On Oct. 21, the Orionids meteor shower will reach a crescendo, delivering as many as 20 shooting stars an hour.
Stargazers need only look toward the "club" in the Orion constellation. Not quite sure where that is? Your smart phone can point the way.
Here are four astronomy applications that help make sense of the night sky.
Star Walk: Hold your phone toward the heavens and this $2.99 app will show you exactly which stars hang overhead. As you turn, the image spins with you, revealing constellations, planets, comets, and satellites in every direction. The team at Vito Technology has continuously improved this iPhone and iPad app. The current version lets you search for specific objects, double-tap to reveal detailed information, and turn back the clock to see the position of stars hours or centuries in the past.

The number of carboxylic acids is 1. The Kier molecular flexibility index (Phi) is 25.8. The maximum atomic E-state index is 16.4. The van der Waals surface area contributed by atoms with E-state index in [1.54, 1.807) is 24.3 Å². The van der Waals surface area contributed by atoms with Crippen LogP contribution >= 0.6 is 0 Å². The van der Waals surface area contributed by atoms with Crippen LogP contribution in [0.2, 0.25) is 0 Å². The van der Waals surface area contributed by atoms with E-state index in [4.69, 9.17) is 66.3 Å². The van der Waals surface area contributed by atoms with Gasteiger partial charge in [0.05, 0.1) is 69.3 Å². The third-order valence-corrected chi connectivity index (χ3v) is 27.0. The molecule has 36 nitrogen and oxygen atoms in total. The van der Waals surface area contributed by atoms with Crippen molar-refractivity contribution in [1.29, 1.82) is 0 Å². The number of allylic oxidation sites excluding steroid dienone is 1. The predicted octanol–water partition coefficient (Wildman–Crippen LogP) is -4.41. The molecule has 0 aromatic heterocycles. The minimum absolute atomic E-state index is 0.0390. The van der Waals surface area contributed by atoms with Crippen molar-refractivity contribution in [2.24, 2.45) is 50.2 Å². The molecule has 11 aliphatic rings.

Google offers a free equivalent for Android devices called Sky Map.
Starmap: This $4.99 astronomy app digs deeper. Its "tonight" news feed points out the most notable features each day. You can narrow the selection to certain hours of the day; what celestial bodies interest you; or whether you'll be stargazing with binoculars, a telescope, or just the naked eye. Starmap works on iPhone and iPad.
Hubble Top 100: The European Southern Observatory has collected a gorgeous gallery of images taken by the Hubble Space Telescope. This iPad-only app takes full advantage of the tablet's bright, high-resolution screen. Colors and details really pop in this free app. While there's no clear Android counterpart, you can always check out spacetelescope.org for the ESO's full gallery.
Spot the Station: The International Space Station is the brightest object in the night sky after the moon. On a clear night, it glistens like a shooting star. Spot the Station will send you a text message when the ISS flies over your town, giving you a chance to catch it with your naked eye or make out some details with a pair of binoculars. Head to spotthestation.nasa.gov to sign up for the free service. Text message rates still apply.
[Editor's note: This is an updated version of an article that appeared in the July 29 issue of the Monitor weekly magazine.]